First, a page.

Could Labour win the election?

Tory lead falls to just 2 points.

New Statesman - Polls Guide_1267355604099

Latest poll (Sunday Times/YouGov): Labour nine seats short of a majority.

"Gordon Brown on course to win election" is a headline almost no one would have expected to see at this stage of the electoral cycle. But today's YouGov poll confirms what a terrible start the Conservatives have made to their campaign. It puts the Tories on 37 per cent, just 2 points ahead of Labour, and the party's lowest lead since December 2008.

If the figures were repeated on a uniform swing at the election, Labour would emerge as the largest single party in a hung parliament, nine seats short of an overall majority.

The poll is particularly alarming for the Tories for two reasons. First, it suggests that the potential number of Labour voters is far higher than previously thought.

Second, it suggests that the Tories suffer when their policies come under sustained scrutiny. Brown's call for voters to "take a second look at us, and a long, hard look at them" seems to have resonated with the media and the public.How else can we explain the Conservatives' precipitous decline?

New Statesman poll of polls

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Labour 28 seats short of a majority.

As I've pointed out before, the fragile nature of the economic recovery appears to be working in Brown's favour -- it strengthens his argument that immediate spending cuts would damage the economy and upsets the Tories' message. The poll also confirms that the bullying allegations against the PM have done no damage to Labour's support. It may be that the voters actually rather like being led by someone with a bit of a temper.

Brown will surely now be tempted to call an election while the political momentum is with Labour and go to the country in April. But I'd still be surprised if he doesn't plump for 6 May in order to avoid the cost of holding two separate elections.

As a word of caution to Labour optimists, it's worth pointing out that there's still almost no chance of Brown winning an overall majority. Boundary changes mean that Labour's 66-seat majority has fallen to a notional lead of 48. This leaves Cameron with only 24 seats to win to knock off Labour's overall advantage. I expect the Tories still to be leading in the key marginals.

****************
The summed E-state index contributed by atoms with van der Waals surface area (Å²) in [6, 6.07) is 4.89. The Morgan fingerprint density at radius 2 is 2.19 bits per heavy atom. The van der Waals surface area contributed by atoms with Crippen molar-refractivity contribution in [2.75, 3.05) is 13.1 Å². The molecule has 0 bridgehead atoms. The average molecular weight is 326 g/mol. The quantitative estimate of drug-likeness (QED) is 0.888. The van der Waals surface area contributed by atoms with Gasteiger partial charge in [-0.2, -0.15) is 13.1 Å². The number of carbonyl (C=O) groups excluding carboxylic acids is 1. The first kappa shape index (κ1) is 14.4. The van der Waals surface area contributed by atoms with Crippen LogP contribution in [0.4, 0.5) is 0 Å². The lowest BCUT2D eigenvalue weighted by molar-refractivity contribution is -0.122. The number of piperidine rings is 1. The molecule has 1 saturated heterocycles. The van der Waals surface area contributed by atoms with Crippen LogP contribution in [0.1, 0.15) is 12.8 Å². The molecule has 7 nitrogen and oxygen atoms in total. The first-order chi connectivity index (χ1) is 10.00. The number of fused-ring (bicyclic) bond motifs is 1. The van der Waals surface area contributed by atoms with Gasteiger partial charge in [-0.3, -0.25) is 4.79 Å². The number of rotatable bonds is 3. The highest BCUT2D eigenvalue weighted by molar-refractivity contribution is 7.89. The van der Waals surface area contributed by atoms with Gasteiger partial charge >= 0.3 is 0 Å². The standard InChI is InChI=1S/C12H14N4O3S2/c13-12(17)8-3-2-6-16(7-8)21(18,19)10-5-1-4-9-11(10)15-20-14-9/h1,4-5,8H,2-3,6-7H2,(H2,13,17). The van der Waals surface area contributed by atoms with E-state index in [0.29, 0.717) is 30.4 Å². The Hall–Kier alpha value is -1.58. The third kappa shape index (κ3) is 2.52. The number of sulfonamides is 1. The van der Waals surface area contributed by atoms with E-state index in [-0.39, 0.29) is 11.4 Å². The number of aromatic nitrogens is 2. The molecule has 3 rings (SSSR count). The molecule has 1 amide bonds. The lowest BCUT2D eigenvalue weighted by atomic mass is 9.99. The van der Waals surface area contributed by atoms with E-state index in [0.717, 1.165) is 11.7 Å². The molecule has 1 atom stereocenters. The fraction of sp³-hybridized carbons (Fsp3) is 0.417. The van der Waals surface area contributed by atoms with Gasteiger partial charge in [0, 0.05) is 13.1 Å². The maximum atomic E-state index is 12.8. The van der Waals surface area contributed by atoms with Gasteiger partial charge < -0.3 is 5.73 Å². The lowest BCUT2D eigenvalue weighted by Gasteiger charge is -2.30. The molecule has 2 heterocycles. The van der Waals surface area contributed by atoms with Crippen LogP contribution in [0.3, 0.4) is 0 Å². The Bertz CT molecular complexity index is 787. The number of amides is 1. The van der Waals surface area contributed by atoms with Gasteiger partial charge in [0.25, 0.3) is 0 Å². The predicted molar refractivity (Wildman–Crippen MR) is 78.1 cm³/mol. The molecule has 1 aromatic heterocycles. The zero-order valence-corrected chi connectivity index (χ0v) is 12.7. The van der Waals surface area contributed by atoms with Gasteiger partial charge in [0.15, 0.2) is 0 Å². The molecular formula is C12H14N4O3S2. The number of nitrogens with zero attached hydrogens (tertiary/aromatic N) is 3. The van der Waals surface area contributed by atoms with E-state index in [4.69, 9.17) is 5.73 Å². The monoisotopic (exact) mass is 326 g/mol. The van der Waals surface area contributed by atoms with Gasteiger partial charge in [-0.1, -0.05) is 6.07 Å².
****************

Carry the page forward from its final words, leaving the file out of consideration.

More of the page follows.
But for Labour to emerge as the largest single party would be an astonishing turnaround. That the Tories are still struggling to defeat a government battered by recession and the expenses scandal is quite remarkable.

Can Cameron lead a successful Tory comeback? He has done so before, of course, in the run-up to the election-that-never was. We'll begin to find out later today.

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George Eaton is political editor of the New Statesman.

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Is defeat in Stoke the beginning of the end for Paul Nuttall?

The Ukip leader was his party's unity candidate. But after his defeat in Stoke, the old divisions are beginning to show again

In a speech to Ukip’s spring conference in Bolton on February 17, the party’s once and probably future leader Nigel Farage laid down the gauntlet for his successor, Paul Nuttall. Stoke’s by-election was “fundamental” to the future of the party – and Nuttall had to win.
 
One week on, Nuttall has failed that test miserably and thrown the fundamental questions hanging over Ukip’s future into harsh relief. 

For all his bullish talk of supplanting Labour in its industrial heartlands, the Ukip leader only managed to increase the party’s vote share by 2.2 percentage points on 2015. This paltry increase came despite Stoke’s 70 per cent Brexit majority, and a media narrative that was, until the revelations around Nuttall and Hillsborough, talking the party’s chances up.